Unproven Stem Cell Therapy Treatments For Multiple Sclerosis



When you hear the words "stem cell therapy", what is the first thought that passes over you? Cell Therapy for Muscle and Joint Pain? Perhaps Kidney Disease? Well, stem cell therapy has actually been around for quite some time but its recent increase in popularity has been as a result of recent high-profile news stories. Most of the coverage has centered around stem cell transplant use, but stem cell therapy for rheumatoid arthritis may also be an option. If Dr. Joe Albano has recommended this option for you, it is best to fully understand the procedure before rushing into it.



Stem cell therapy is not a new idea; however, it has gained a great deal of recent notoriety because of recent high-profile news stories detailing the incredible success of using stem cells instead of conventional medicines to treat many medical conditions. Typically, stem cell therapy involves taking fat cells from a person's own body and transplanting them into a healthy part of the body where the body's normal cells are failing or dying. If you want to know more about this topic, then click here: https://albanoclinic.com/.


Most of these fat cells are taken from the hip, belly, and neck areas; however, some stem cell therapy procedures can also be used in the heart, lungs, liver, and pancreas. Typically, the transplanted fat cells will make new, healthy cells in the location of the failed cells; this results in improved health and a decreased chance of disease or death due to old age. As exciting as this sounds, there are many facts that must be considered before proceeding with stem cell therapy for


 Rheumatoid Arthritis:
- It is important to note that although clinical trials have shown that stem cells can indeed help patients with Rheumatoid Arthritis, there is currently no approved therapy that can cure the disease. In fact, clinical trials for certain specific stem cell therapies, such as those that use mesotheliomas or autologous fat transfer, have been shown to show promising results in some patients; however, these same tests also show promising results in many other patients. Therefore, it is up to the patient to interpret the results of the clinical trial. If the test results are promising, then this form of treatment may help reduce or eliminate the symptoms of Rheumatoid Arthritis. However, if the test results are disappointing, patients should keep searching for new medications or other treatment methods.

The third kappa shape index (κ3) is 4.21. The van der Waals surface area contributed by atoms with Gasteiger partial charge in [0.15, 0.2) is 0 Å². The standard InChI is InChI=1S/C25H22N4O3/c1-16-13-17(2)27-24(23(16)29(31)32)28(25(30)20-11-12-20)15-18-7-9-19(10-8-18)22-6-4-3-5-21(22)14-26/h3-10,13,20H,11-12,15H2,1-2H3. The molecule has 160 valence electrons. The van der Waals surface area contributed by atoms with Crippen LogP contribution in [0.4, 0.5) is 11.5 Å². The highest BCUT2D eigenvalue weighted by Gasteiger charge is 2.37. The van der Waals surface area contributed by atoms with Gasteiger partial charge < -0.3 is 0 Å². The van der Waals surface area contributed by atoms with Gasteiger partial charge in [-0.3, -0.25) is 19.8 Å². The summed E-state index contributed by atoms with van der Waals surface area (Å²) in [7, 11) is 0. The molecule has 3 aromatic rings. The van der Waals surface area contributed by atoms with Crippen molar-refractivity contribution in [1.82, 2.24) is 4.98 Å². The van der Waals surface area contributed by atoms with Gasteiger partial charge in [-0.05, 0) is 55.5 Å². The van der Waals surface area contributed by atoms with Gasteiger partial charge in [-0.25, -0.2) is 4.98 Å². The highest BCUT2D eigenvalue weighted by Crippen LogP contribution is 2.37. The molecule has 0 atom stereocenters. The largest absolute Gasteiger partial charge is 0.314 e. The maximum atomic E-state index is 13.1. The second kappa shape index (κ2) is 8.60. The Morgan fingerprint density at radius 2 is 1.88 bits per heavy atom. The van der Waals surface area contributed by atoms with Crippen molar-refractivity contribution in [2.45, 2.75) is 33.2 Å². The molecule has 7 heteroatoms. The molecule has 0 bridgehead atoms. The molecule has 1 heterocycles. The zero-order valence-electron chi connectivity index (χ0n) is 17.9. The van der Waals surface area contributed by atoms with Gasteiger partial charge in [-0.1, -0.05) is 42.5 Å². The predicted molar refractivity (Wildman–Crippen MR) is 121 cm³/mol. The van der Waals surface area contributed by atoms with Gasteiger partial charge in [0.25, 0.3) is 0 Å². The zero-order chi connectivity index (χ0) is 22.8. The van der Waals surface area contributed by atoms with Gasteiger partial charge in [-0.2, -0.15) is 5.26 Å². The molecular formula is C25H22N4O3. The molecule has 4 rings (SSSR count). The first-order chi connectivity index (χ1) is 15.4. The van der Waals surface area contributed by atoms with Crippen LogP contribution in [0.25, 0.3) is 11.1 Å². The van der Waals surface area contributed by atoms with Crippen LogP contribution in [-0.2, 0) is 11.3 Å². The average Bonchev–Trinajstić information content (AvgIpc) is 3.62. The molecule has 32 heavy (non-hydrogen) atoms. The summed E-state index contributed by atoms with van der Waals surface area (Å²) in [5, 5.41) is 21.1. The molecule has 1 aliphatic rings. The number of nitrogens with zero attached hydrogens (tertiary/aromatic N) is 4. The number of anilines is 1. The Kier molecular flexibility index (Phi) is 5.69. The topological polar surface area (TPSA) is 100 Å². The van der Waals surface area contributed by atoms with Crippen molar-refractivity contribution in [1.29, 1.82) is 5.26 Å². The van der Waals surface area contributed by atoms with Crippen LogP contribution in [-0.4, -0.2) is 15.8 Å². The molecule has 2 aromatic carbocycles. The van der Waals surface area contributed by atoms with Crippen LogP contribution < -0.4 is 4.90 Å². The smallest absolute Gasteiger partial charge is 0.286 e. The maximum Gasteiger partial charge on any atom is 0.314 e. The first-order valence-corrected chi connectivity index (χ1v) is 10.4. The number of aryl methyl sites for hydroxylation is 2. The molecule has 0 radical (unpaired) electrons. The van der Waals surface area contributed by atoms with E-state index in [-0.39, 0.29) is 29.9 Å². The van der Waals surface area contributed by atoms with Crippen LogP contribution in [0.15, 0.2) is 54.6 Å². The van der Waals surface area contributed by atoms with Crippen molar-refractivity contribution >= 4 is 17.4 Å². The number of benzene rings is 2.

- Since stem cells may replace or repair damaged tissues, it can also help treat diseases like Rheumatoid Arthritis that affect the joints. If the damaged tissues are removed from the joints, then it may be easier to treat the disease. This is especially true when the diseased joint has already lost most of its cartilage. Although it is possible for stem cells to replace some damaged tissues, it is also important for patients to realize that the cells may not be able to completely heal the joint.



- Adult stem cell lines were used in the past, before there were many advances in science and medicine. The problem with using adult stem cells is that it is very difficult to find a match for the patient's natural DNA. Since the cells do not copy themselves at the same rate as other cells in the body, it is possible for the cells to be a mismatch. Since the cells cannot reproduce, there is no hope of replacing a patient's lost body tissues. In addition, adult stem cells do not replace damaged blood cells and immune system cells.



- There are some clinics offering unproven stem cell therapy for multiple sclerosis. In these clinics, patients are given a high dose of electric shock. Although some studies have shown improvement in some patients, the effects of electric shock on the nervous system are not well understood. These clinics offer the highest quality care available. Before deciding which of these clinics to use, it is important for patients to research the various therapies and clinics. Find out more details in relation to this topic here: https://en.wikipedia.org/wiki/Cell_therapy.

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